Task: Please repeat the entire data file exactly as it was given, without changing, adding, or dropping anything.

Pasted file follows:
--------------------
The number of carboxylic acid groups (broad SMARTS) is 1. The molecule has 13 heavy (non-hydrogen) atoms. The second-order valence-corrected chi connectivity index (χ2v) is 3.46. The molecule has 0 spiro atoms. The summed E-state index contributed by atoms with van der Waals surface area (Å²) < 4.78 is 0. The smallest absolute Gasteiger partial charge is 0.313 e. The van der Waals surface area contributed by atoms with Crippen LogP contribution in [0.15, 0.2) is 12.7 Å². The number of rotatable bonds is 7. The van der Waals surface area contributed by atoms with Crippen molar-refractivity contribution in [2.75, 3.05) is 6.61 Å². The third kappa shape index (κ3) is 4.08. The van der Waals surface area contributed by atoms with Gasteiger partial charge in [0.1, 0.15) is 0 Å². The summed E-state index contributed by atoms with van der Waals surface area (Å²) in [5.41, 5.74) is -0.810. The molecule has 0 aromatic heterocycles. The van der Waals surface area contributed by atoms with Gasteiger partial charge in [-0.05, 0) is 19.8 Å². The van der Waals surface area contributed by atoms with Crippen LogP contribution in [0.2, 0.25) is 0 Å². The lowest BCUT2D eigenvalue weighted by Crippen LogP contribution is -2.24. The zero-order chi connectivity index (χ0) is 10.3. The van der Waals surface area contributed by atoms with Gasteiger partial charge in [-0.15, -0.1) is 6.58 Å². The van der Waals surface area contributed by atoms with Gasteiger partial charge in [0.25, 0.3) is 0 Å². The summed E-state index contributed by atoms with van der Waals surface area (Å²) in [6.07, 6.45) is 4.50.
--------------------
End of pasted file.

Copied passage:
The number of carboxylic acid groups (broad SMARTS) is 1. The molecule has 13 heavy (non-hydrogen) atoms. The second-order valence-corrected chi connectivity index (χ2v) is 3.46. The molecule has 0 spiro atoms. The summed E-state index contributed by atoms with van der Waals surface area (Å²) < 4.78 is 0. The smallest absolute Gasteiger partial charge is 0.313 e. The van der Waals surface area contributed by atoms with Crippen LogP contribution in [0.15, 0.2) is 12.7 Å². The number of rotatable bonds is 7. The van der Waals surface area contributed by atoms with Crippen molar-refractivity contribution in [2.75, 3.05) is 6.61 Å². The third kappa shape index (κ3) is 4.08. The van der Waals surface area contributed by atoms with Gasteiger partial charge in [0.1, 0.15) is 0 Å². The summed E-state index contributed by atoms with van der Waals surface area (Å²) in [5.41, 5.74) is -0.810. The molecule has 0 aromatic heterocycles. The van der Waals surface area contributed by atoms with Gasteiger partial charge in [-0.05, 0) is 19.8 Å². The van der Waals surface area contributed by atoms with Crippen LogP contribution in [0.2, 0.25) is 0 Å². The lowest BCUT2D eigenvalue weighted by Crippen LogP contribution is -2.24. The zero-order chi connectivity index (χ0) is 10.3. The van der Waals surface area contributed by atoms with Gasteiger partial charge in [-0.15, -0.1) is 6.58 Å². The van der Waals surface area contributed by atoms with Gasteiger partial charge in [0.25, 0.3) is 0 Å². The summed E-state index contributed by atoms with van der Waals surface area (Å²) in [6.07, 6.45) is 4.50.